12. Solve a problem of your own, and share your experience. This may or may not be related to blogging, and could be something small like using a new plugin or larger like trying new promotion strategies.
13. Style an item of clothing. Choose something you like and style it in 3 – 5 different ways. Whether you take photographs of your own outfits or use Polyvore is up to you.
14. Read list posts. List posts tend to be more generalist than specialist, and you may be very well able to expand on a few of the points made.
15. Investigate whether any fashion related events are happening in your area. Fashion week isn’t the only big event, and there is often quite a lot going on all year around.
16. In fact, stay local and look into who your local fashion designers are. You may find someone who isn’t heavily written about, and perhaps even get to ask them a few questions.
17. Visit interesting stores and ask whether you can photograph their interiors.
18. On that same train of thought, visit cafes and restaurants and take lots of pictures. Never underestimate the power of food photography.
19. You could try cooking/baking yourself – but spice things up, rather than just repeat the recipe back to us explain what you found easy or challenging.
20. Write posts that are inspired by your commenters. Take note of what questions and trains of thoughts are being raised in the comments section of your blog.
21. Expand your comments-related inspiration to other blogs, what are the readers of those blogs asking/saying in the comments section of those blogs?
22. Actually, just ask people what they want to read! Take ideas from a variety of sources; Facebook, Twitter, IFB, your blog…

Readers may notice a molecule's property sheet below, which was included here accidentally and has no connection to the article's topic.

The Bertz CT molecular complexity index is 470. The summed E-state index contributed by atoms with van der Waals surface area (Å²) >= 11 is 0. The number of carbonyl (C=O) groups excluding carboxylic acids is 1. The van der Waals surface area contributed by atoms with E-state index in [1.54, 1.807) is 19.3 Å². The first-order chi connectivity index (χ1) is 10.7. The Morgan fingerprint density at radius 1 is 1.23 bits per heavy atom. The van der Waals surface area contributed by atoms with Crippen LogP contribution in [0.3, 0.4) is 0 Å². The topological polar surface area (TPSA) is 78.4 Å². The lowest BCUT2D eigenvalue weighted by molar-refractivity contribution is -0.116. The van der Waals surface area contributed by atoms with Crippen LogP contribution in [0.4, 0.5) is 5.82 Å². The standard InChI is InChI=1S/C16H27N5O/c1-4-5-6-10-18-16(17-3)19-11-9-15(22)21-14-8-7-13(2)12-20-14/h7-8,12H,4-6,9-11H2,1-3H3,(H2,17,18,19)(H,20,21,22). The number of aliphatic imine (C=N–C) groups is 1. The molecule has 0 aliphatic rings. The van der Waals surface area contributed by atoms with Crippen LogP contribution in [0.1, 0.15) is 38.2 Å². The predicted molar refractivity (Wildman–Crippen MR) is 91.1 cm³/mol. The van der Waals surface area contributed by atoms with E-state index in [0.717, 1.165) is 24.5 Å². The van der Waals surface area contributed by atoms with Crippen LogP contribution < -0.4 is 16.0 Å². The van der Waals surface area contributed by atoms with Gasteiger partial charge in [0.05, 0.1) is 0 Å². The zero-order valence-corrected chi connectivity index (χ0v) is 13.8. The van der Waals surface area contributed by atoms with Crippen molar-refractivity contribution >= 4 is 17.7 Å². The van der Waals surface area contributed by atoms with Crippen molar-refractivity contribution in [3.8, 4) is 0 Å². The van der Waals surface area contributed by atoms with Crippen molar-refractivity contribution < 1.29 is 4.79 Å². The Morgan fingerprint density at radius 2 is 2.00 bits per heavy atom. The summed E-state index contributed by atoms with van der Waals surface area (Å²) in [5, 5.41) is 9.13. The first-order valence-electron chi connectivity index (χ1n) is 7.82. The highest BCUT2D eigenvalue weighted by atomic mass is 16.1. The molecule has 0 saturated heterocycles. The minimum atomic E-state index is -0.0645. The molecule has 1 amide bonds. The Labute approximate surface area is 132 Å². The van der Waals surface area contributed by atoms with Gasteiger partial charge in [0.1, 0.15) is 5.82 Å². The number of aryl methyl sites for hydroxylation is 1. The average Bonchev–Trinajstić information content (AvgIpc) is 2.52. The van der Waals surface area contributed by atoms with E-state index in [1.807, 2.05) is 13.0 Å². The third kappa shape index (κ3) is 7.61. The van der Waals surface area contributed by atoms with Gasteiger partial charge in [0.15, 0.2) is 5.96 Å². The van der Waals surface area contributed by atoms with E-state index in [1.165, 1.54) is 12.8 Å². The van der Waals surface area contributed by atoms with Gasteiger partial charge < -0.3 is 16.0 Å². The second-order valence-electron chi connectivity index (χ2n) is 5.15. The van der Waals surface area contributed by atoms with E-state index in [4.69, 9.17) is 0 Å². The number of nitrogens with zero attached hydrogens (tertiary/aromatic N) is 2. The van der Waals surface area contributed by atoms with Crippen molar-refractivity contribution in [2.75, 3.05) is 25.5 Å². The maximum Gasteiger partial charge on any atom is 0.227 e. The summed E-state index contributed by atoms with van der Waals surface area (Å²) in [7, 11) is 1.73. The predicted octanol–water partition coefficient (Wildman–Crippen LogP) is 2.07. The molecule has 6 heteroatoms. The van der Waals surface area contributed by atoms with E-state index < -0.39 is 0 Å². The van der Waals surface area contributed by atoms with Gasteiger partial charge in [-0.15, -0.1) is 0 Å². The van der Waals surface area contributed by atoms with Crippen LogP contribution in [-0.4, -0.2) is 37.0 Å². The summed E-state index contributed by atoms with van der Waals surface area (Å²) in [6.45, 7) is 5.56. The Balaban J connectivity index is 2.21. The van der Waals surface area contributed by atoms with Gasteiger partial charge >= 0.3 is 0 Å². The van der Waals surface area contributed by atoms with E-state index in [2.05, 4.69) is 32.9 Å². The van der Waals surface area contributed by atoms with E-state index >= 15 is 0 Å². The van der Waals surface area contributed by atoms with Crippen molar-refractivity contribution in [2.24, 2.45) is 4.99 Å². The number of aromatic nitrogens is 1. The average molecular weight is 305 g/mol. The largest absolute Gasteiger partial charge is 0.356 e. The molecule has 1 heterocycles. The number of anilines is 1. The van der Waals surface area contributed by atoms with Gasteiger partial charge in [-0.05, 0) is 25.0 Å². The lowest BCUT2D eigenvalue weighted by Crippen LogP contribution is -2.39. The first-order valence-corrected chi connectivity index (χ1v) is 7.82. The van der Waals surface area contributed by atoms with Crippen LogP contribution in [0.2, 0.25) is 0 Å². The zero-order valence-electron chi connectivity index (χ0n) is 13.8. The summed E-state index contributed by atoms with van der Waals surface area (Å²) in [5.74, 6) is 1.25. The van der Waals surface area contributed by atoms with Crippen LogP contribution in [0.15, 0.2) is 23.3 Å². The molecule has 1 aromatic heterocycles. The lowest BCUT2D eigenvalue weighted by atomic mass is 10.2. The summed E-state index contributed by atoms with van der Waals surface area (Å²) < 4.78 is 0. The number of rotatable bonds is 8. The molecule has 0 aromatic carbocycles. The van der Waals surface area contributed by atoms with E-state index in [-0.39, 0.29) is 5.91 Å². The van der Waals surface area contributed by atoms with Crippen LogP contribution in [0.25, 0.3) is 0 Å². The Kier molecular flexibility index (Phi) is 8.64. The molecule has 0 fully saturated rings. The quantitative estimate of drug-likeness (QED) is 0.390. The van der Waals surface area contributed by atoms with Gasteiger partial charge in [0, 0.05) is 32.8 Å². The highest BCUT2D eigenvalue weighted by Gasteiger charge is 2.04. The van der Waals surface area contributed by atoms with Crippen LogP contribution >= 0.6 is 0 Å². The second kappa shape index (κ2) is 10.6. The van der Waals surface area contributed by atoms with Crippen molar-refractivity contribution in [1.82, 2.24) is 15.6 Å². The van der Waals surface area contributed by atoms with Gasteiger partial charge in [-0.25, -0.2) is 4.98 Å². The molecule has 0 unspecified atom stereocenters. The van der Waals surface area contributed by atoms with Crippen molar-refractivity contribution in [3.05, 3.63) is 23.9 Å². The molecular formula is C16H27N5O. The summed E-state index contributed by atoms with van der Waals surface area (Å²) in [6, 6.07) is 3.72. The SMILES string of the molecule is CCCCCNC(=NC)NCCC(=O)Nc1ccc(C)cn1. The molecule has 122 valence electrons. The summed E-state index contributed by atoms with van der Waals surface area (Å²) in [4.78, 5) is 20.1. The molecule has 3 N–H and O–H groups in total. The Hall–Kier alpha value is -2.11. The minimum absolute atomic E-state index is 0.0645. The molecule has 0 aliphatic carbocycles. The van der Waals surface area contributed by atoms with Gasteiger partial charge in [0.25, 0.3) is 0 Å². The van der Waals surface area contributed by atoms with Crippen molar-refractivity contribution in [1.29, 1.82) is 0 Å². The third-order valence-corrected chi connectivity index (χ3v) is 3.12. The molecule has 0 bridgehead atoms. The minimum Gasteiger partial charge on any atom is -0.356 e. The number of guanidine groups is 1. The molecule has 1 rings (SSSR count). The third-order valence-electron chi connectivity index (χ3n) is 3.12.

23. Think of a topic that’s been done to death and create a link round-up post of the most influential/useful posts relating to that topic. People love a resource integrator!
24. Ask ‘what did you find interesting today?’ on Facebook or Twitter.
25. Enter ‘blog post’ or ‘fashion blog’ into a Twitter search and take a look at what other people are talking about. This can be a bit hit or miss.
26. Be inspired by Google Analytics. If you have Google Analytics installed you can see what people are searching for that leads them to your blog. People search for the oddest things, and you’ll often find that they’re being led to your blog via search terms that relate to things you haven’t written about… yet.
27. Ask your closet questions. What is the most interesting piece you own? What was your best bargain? What do you regret buying the most?
28. Use mind-mapping techniques. Place the main topics of your blog in the middle of a sheet of paper. Then, start writing down things that are related to the topics in the middle (you might like to start with your blog categories). Then, keep expanding and writing things down until you’ve filled the sheet of paper / twenty minutes has passed. Whichever comes first.
29. Forget about your blog! Most of the time you more you think about something, the harder it is. The best ideas often come to you when you are completely engaged in something else, so give yourself a break and do something else.
No. 30? That’s Up to You…
How do you get inspired and come up with ideas when you have nothing to draw on?
If this post has inspired you to write a particular post, then I’d love to know to. Come back here and leave a link to your post – I promise to check it out!